I’ve created a game. It’s called: “Which famous Jews, past and present, could be barred from speaking at your local Hillel, based on the organization's Israel guidelines?”
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- Hillel, intimidation and ‘free speech’ for Jewish students on Israel
- Hillel's pluralism on Israel doesn't mean a platform for anti-Israel, BDS activists
- The Israel conversation American Jewish leaders aren't willing to have
Contestants Number One: David Grossman, Amos Oz and A.B. Yehoshua
Sure, they’re three of Israel’s most eminent novelists but, in 2010, each signed a letter declaring, “We will not take part in any kind of cultural activity beyond the Green Line.” That means they’re boycotting part of Israel, and the Hillel guidelines say it won’t host speakers who “support boycott of, divestment from, or sanctions against the State of Israel.”
It gets worse. According to a book entitled "The Jewish-Chinese Nexus," Oz visited China in 2007. China! A place at least as repressive and undemocratic as Ariel. Which means that Oz applies a “double standard to Israel,” yet another violation of Hillel’s guidelines.
And just this weekend, he called the practitioners of “price tag” attacks against Palestinians and other non-Jews “Hebrew neo-Nazis.” According to the Anti-Defamation League, comparing Israelis to Nazis equals “demonizing Israel.” You guessed it. “Demonizing” the Jewish state constitutes yet a third violation of Hillel’s guidelines.
If Amos Oz shows up anywhere near your campus kosher kitchen, alert a Hillel representative immediately.
Contestant Number Two: The Lubavitcher Rebbe
Last December, Hillel President Eric Fingerhut declared that, “’anti-Zionists’ will not be permitted to speak using the Hillel name or under the Hillel roof, under any circumstances.” What about a guy so passionately anti-Zionist that he refused to utter the words “State of Israel?” What if that same guy punished his supporters for even being present during the singing of Hatikva? What if he commissioned articles and books attacking Zionism?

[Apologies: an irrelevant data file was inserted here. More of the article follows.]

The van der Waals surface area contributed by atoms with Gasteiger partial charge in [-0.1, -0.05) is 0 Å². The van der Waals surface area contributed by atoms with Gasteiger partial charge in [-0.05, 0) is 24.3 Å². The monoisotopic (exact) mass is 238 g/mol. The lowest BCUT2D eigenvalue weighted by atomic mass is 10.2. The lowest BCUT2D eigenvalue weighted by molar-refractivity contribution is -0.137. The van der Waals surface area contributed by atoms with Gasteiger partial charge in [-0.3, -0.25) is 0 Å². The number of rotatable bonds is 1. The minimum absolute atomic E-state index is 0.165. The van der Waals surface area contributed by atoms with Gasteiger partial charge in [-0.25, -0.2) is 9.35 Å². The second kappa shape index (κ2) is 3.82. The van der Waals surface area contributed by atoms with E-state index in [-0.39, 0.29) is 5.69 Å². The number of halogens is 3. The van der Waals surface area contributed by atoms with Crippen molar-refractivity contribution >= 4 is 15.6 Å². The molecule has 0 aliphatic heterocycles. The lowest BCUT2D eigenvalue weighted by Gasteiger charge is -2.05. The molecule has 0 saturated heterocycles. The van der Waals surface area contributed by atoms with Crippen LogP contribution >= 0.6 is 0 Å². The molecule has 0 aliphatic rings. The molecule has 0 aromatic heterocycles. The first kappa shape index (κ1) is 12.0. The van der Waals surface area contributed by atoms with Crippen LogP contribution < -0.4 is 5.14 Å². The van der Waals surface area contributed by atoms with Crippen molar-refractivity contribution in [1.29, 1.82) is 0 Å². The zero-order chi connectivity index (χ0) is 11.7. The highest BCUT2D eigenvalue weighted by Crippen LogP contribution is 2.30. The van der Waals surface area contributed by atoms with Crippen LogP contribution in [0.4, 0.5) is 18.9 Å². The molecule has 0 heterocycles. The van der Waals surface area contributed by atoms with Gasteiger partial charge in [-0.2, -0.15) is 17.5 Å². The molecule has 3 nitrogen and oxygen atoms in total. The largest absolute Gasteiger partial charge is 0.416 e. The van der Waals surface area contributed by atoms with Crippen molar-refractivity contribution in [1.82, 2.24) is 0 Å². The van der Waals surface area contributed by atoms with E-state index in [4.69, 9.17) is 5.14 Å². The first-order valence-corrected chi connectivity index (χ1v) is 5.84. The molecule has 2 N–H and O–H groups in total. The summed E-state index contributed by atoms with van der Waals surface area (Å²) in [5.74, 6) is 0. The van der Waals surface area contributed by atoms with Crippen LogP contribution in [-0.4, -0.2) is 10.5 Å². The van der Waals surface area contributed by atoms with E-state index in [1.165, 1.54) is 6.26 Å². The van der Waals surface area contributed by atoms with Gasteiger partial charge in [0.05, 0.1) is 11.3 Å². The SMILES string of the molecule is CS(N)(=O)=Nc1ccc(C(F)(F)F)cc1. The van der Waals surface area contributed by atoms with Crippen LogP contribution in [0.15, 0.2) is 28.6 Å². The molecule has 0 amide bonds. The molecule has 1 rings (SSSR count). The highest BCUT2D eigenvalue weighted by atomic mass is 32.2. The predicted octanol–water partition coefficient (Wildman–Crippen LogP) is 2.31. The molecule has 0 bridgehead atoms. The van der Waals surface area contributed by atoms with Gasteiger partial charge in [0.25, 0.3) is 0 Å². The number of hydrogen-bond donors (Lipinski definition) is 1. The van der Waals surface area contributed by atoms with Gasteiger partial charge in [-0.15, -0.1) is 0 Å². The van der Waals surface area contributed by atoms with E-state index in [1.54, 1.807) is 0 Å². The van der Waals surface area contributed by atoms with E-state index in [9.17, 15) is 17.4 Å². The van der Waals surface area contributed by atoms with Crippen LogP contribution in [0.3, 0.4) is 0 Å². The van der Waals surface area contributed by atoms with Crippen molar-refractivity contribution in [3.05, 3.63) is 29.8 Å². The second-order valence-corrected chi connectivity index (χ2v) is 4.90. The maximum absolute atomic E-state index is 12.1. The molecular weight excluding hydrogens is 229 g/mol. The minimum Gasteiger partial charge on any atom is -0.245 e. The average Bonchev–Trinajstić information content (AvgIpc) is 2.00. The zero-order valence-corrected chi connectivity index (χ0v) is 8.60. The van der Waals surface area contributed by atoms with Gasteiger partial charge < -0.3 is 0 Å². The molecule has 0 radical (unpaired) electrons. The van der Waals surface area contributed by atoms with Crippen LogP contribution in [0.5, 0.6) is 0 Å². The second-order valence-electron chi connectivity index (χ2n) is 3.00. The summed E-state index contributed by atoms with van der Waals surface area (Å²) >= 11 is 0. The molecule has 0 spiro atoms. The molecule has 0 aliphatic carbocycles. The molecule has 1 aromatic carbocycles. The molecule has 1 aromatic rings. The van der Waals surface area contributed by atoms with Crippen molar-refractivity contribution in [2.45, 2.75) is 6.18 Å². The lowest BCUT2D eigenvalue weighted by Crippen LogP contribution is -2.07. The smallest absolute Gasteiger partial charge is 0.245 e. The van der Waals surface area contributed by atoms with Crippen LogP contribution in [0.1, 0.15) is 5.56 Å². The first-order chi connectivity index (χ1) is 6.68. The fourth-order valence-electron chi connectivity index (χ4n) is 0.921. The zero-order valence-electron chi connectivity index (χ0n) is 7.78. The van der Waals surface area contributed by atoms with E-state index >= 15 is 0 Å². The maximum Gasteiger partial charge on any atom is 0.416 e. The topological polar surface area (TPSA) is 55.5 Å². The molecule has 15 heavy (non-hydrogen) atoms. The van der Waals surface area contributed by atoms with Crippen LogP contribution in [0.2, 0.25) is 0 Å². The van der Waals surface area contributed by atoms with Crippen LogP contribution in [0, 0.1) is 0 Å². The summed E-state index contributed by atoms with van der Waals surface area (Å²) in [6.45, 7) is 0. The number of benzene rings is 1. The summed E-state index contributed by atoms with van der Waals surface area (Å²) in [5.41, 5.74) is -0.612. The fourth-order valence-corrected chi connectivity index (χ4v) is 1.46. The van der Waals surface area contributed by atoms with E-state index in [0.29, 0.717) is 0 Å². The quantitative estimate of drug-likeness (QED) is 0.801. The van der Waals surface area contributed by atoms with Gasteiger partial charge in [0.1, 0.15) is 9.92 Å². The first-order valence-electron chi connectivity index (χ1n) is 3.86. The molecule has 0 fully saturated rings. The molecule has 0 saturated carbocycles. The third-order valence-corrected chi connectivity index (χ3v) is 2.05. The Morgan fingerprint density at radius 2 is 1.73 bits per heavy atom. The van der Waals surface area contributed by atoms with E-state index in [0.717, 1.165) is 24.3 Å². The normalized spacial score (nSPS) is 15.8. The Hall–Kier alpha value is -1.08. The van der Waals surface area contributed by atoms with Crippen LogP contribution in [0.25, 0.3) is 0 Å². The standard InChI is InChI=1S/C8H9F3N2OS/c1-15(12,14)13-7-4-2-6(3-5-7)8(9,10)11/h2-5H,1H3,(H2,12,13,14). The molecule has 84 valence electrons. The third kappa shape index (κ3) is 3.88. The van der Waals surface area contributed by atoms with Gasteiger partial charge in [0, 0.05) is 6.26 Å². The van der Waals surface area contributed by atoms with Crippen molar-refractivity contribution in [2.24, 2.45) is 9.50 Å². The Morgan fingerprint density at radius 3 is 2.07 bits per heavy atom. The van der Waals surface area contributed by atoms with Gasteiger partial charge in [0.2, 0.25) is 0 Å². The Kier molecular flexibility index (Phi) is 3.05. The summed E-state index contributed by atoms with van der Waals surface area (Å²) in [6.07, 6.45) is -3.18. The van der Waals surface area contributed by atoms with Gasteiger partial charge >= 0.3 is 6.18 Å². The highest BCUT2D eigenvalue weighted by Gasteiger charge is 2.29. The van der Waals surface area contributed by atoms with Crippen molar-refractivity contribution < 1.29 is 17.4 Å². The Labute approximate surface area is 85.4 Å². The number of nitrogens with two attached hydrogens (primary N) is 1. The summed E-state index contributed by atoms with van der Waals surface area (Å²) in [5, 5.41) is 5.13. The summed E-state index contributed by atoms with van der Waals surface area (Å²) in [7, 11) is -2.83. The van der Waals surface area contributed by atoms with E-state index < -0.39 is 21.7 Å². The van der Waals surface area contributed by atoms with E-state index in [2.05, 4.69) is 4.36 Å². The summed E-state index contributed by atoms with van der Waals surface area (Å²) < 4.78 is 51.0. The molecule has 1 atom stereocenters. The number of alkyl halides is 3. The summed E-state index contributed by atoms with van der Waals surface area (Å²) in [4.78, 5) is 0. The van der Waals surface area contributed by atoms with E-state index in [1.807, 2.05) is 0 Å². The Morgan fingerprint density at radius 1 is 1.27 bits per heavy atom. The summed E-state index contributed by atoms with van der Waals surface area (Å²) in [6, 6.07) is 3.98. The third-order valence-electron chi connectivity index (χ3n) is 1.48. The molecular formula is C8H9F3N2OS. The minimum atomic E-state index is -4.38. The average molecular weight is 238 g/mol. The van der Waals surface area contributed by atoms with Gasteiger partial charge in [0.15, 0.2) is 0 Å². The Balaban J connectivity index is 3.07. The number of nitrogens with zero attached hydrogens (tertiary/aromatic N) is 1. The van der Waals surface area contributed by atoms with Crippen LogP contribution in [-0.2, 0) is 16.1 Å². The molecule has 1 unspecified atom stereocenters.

The guy in question is Menachem Mendel Schneerson, the last rebbe of the Lubavitcher Chassidim. Yes, Schneerson cared deeply about the people of Israel, because he cared deeply about all Jews. But when it came to the State of Israel, he was, by any reasonable standard, an “anti-Zionist” and a “delegitimizer.” And “anti-Zionists” and “delegitimizers,” according to Hillel, are beyond the pale.
Contestant Number Three: Ahad Ha’am
Ahad Ha’am was certainly a Zionist, perhaps the most important one after Theodore Herzl. But while he wanted a Jewish presence in the land of Israel as a cultural center for Jews around the world, he questioned whether that presence needed to take the form of a Jewish state anytime soon. In the 1920s and 1930s, his disciples in the Brit Shalom group—intellectuals like Martin Buber, Albert Einstein, Judah Magnes and Henrietta Szold—believed they could promote Ahad Ha’am’s cultural Zionist vision while supporting a binational state.
The cultural Zionist tradition, in other words, runs afoul of Hillel’s demand that speakers support a “Jewish and democratic state.”
Contestants Number Four: The Israeli cabinet
Danny Danon, Israel’s deputy defense minister, has claimed that a majority of Israel’s cabinet members oppose the two state solution. Given how many Likud ministers— let alone their colleagues from Naftali Bennett’s Jewish Home party— support annexing most of the West Bank to Israel, Danon is probably right.
That means a majority in Benjamin Netanyahu’s cabinet wants Israel to permanently control millions of Palestinians who lack citizenship and the right to vote in the state in which they live. Thus, if Brit Shalom fails the “Jewish” half of “Jewish and democratic,” a majority of Israel’s cabinet fails the “democratic” half.
Why play such parlor games? After all, no one would really bar David Grossman or Naftali Bennett from Hillel; they’re far too important. But that’s exactly the point. The Hillel guidelines are so vague, and could be read to exclude so many people, that it’s impossible to enforce them fairly. As a result, all they really do is provide an excuse for powerful people in a given Jewish community to torpedo speakers they don’t like, provided those speakers are weak enough to be pushed around.
Hillel is reportedly reviewing its guidelines. I’d reduce them to one line: “Hillel will only host speakers who affirm the right of both Jews and Palestinians to live in the land of Israel.” Not everywhere in the land of Israel (which among other things would require supporting full Palestinian refugee return) but in the land of Israel.
That would exclude racists and would-be exterminationists who dream of a land cleansed of the other side. It would open Hillel’s doors to Palestinian intellectuals, virtually all of whom the organization’s current guidelines exclude. It would allow Hillel to host big, searching debates between people like myself who support the two state solution and one-staters to our right and left.
More broadly, it would show young American Jews that the open, noisy, creative argument culture that they identify with Judaism does not stop at Israel’s doorstep. And it would show them that when it comes to the most profound intellectual and moral debates surrounding the Jewish state, the American Jewish community is not afraid.